Facing off across a loopy, not-yet-mighty northern stretch of the Mississippi River, Minneapolis and St. Paul still carry on like rivals. St. Paulites are proud of their adherence to traditions, while Minneapolitans take pride in edginess and verve. But this cosmopolitan oasis at the intersection of the Great Plains and the North Country is united on one score: the white-hot synergy of its culinary scene, with several buzz-worthy chefs drawing inspiration from a bounty of Midwestern ingredients. The dishes they're concocting stray far beyond the prime steaks, Scandinavian home cooking, and German comfort foods that used to signify dining out around here.

The first place most serious food folk mention is La Belle Vie (510 Groveland Ave., Minneapolis; tel. 612/874-6440;, out near Loring Park. The muted elegance of the dining room -- with its pale wainscoted walls, dark woods and leathers, and white-linen table settings -- gives center stage to Tim McKee's French Mediterranean-inspired cooking. The five- or eight-course tasting menus are the best way to sample the full range of what he can do with dishes such as roasted poussin with caramelized pork belly, broccoli rabe, and eggplant, or grilled beef tenderloin with chanterelle mushrooms and artichokes. (McKee's other restaurant, Solera, is another Minneapolis favorite.) La Belle Vie first opened in 1998; the next year, Alex Roberts opened Restaurant Alma (528 University Ave. SE, Minneapolis; tel. 612/379-4909;, with an equally refined New American menu. The blond woods and simple lines of this restaurant make it look more casual, but there's nothing offhanded about Roberts' fixed-price menu, which focuses on organic, sustainably farmed seasonal ingredients. For each of three courses, you choose among four or five options such as grilled swordfish with glazed fennel, or a pan-roasted duck breast with sautéed swiss chard, lentils, and glazed figs.

As the dining scene in the Twin Cities has ripened, second-generation stars have risen such as 112 Eatery (112 N. 3rd St., Minneapolis; tel. 612/343-7696;, the brick-walled downtown bistro opened in 2005 in the night-clubbing warehouse district. After polishing his reputation at two other esteemed kitchens in town (D'Amico Cucina and Café Lurcat), chef/owner Isaac Becker brings flair to every cafe item, like his sirloin steak crusted with nori, tagliatelle with foie gras meatballs, and even a bacon-and-egg sandwich spiked with hot harissa sauce. Then there's long, sleek Spoonriver (750 S. 2nd St., Minneapolis; tel. 612/436-2236;, opened in a riverfront plaza across from the Guthrie Theater in 2006. Chef Brenda Langton reprises the fresh and healthy locavore fare of her acclaimed former cafe, Brenda. Her menu is somehow upscale and homey at the same time, with lots of artful salads, charcuterie, pates and terrines, and vegetarian specials. Over in St. Paul, Lenny Russo -- who earned his stars at longtime St. Paul favorite W. A. Frost & Co. -- opened Heartland (1806 St. Clair Ave., St. Paul; tel. 651/699-3536; in 2002. The Prairie-Style decor of Heartland suits its Midwestern farmers' market-inspired menu. The daily-changing roster of entrees includes roasted rabbit, braised elk chops, pan-fried trout, salt-cured Lake Superior smelt, bison bratwurst, or duck prosciutto.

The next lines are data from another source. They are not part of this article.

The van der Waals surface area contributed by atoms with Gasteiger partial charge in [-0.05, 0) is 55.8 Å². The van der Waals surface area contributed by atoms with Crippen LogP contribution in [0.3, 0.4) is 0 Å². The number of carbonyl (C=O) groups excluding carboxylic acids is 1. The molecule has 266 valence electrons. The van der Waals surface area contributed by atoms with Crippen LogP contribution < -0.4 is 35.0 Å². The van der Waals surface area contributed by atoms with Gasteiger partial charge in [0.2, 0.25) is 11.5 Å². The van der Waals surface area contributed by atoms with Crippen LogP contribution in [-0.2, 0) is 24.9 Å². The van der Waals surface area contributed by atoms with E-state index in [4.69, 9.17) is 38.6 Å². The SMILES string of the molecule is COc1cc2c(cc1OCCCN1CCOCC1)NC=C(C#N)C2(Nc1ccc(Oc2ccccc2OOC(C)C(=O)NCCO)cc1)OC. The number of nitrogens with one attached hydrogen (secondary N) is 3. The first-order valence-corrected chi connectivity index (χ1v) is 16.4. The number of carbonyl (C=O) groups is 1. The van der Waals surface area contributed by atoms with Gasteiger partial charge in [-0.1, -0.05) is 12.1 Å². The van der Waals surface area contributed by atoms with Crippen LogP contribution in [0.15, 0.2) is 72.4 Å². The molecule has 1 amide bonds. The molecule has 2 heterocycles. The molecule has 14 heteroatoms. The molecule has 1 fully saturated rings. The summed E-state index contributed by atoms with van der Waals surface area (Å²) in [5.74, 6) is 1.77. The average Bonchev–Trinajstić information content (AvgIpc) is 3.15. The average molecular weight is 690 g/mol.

The scene is so hot even nationally celebrated chefs are trying to muscle their way in. Wolfgang Puck recently opened 20.21 as the house cafe of the superb Walker Art Center (1750 Hennepin Ave., Minneapolis; tel. 612/253-3410; Several menu items, including some fancifully sculptural desserts, are designed specifically to complement the Walker's 20th- and 21st-century art. Modern artworks also line the walls at Chambers Kitchen, Jean-Georges Vongerichten's hip hotel restaurant in the Chambers Hotel (901 Hennepin Ave., Minneapolis; tel. 612/767-6979;, which features Vongerichten's trademark Asian-accented rustic French cooking in a sleekly minimalist informal space with an open kitchen.

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